In the last hour or so, it has been revealed that the Dutch Government has reversed the experimental flight cap at Amsterdam Schiphol Airport.
This comes as good news for airlines who were at risk of losing slots, such as KLM and JetBlue amongst the list of others.
Without further ado, let’s get into it…
KLM Is Happy About The Reversal…
There was quite the difference in voice between KLM, the main operator out of Amsterdam Schiphol, and the airport themselves.
In a statement released today, KLM said the following on this:
“KLM is satisfied that the Dutch government has decided to suspend the experimental rule for next year. It is an important step to prevent retaliation and to continue flying to the US.”
“In addition, the European Commission has sent a clear signal to go through a careful legal process according to the balanced approach.”
“We have agreed to a number of announced measures, such as the cleaner, quieter and more economical plan, to accelerate the reduction of noise pollution.”
“KLM shares the government’s environmental concerns and is fully committed to reducing its environmental footprint.”
“Air France-KLM has accelerated its long-term, multi-billion euro investment plan in fleet renewal and in the use of sustainable aviation fuel.”
“In the coming months, KLM and Transavia will receive their first Airbus A320neo family aircraft, with a noise footprint reduced by 33% on average.”
“Since the year 2000s, the Group has already reduced its noise emissions by 40%.”
Amsterdam Schiphol Airport Expresses Disappointment…
However, Amsterdam Schiphol Airport said the following on this, expressing disappointment for local residents:
“Today it was announced that the Dutch government is suspending the Experimental Ruling. Schiphol is disappointed by the recent developments, as local residents are getting the short end of the stick.”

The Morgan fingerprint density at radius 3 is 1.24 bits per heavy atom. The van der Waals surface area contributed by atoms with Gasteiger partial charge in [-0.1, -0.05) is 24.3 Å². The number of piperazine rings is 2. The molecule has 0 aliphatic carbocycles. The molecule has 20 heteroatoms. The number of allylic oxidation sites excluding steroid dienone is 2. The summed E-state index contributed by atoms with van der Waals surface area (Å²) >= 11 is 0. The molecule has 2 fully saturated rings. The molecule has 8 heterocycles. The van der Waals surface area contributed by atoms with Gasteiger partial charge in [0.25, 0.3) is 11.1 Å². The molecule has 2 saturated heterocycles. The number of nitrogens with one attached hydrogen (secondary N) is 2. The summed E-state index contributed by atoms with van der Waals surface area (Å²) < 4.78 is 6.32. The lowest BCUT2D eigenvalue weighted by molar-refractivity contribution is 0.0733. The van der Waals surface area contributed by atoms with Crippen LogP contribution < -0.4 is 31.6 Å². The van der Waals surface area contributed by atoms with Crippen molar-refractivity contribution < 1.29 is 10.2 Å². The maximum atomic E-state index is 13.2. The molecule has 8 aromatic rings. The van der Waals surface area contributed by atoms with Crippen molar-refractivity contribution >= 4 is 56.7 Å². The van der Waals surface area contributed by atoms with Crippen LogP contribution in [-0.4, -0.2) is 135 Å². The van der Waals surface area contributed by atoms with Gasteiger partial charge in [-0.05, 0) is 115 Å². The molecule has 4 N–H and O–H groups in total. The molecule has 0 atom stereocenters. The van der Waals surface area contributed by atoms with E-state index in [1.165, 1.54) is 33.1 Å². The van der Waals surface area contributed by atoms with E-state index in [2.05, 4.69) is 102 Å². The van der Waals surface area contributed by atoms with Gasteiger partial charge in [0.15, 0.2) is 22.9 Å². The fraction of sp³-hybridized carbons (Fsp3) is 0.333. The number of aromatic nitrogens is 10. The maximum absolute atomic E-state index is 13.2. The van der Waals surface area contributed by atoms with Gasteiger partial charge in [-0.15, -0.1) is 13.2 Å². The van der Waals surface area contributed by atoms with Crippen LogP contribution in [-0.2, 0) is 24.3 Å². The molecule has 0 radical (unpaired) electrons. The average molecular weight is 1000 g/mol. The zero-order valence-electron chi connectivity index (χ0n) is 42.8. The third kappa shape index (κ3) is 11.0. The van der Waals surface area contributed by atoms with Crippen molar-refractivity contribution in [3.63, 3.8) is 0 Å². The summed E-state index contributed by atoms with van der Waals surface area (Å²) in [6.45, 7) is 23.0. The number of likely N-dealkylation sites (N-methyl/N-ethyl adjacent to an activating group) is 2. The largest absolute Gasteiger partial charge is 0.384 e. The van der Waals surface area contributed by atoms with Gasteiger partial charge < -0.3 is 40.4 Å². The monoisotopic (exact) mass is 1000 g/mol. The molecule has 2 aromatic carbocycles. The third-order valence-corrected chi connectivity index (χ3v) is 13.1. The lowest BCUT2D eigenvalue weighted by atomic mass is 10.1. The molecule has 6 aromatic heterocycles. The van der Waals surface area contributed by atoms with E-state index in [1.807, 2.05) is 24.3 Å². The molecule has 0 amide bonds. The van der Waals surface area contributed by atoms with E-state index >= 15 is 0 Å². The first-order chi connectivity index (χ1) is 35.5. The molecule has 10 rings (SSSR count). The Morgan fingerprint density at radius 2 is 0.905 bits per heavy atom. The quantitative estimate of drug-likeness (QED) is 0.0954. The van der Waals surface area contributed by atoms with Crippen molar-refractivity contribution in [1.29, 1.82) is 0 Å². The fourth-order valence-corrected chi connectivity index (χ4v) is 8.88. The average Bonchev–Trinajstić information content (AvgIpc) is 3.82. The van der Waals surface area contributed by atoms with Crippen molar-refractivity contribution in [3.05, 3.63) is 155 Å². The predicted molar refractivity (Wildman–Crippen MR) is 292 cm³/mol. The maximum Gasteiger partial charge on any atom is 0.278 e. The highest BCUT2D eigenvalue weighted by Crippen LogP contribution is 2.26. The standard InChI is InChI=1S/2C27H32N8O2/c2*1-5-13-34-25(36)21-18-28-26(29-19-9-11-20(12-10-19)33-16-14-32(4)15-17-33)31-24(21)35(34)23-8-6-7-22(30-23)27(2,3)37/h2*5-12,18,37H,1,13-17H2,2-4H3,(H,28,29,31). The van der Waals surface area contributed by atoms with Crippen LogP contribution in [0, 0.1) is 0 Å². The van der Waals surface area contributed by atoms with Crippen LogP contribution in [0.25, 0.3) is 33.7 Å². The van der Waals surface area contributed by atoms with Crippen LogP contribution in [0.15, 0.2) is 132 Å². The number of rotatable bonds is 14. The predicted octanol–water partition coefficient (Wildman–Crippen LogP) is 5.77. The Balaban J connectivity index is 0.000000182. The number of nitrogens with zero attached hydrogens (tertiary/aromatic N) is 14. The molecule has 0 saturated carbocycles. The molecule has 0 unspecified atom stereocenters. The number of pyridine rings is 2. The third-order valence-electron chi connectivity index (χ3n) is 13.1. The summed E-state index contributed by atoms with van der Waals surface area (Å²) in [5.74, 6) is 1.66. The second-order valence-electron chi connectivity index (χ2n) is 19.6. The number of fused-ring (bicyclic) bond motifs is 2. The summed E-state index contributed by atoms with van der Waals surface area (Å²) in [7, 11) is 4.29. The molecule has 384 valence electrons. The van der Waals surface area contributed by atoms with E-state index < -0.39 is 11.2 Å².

“Reducing the number of flights is not a goal in itself for us, but the Experimental Ruling did provide clarity and certainty for local residents.”
“Moreover, according to Schiphol, falling back on ‘anticipatory enforcement’ leads to more uncertainty, including for the aviation sector itself.”
“It is time that hindrance for local residents is noticeably reduced. The importance of a night closure of Schiphol is now becoming even more imminent.”
“This also applies to the other measures in our 8-point plan, such as the ban on private flights and the banning of the noisiest aircraft.”
So What Next?
What comes next is that Amsterdam Schiphol Airport will continue to fight for the rights of local residents, and could explore different avenues within this away from a flight cap.
As for the airlines, for now, Summer 2024 doesn’t seem to be hindered too much by the potential disruption that would have been caused by this flight cap.
U.S carrier JetBlue will be happy that they can operate into the airport again next year, and will be interesting to see what their response is on this.
As soon as we get that statement, we will update the article accordingly.
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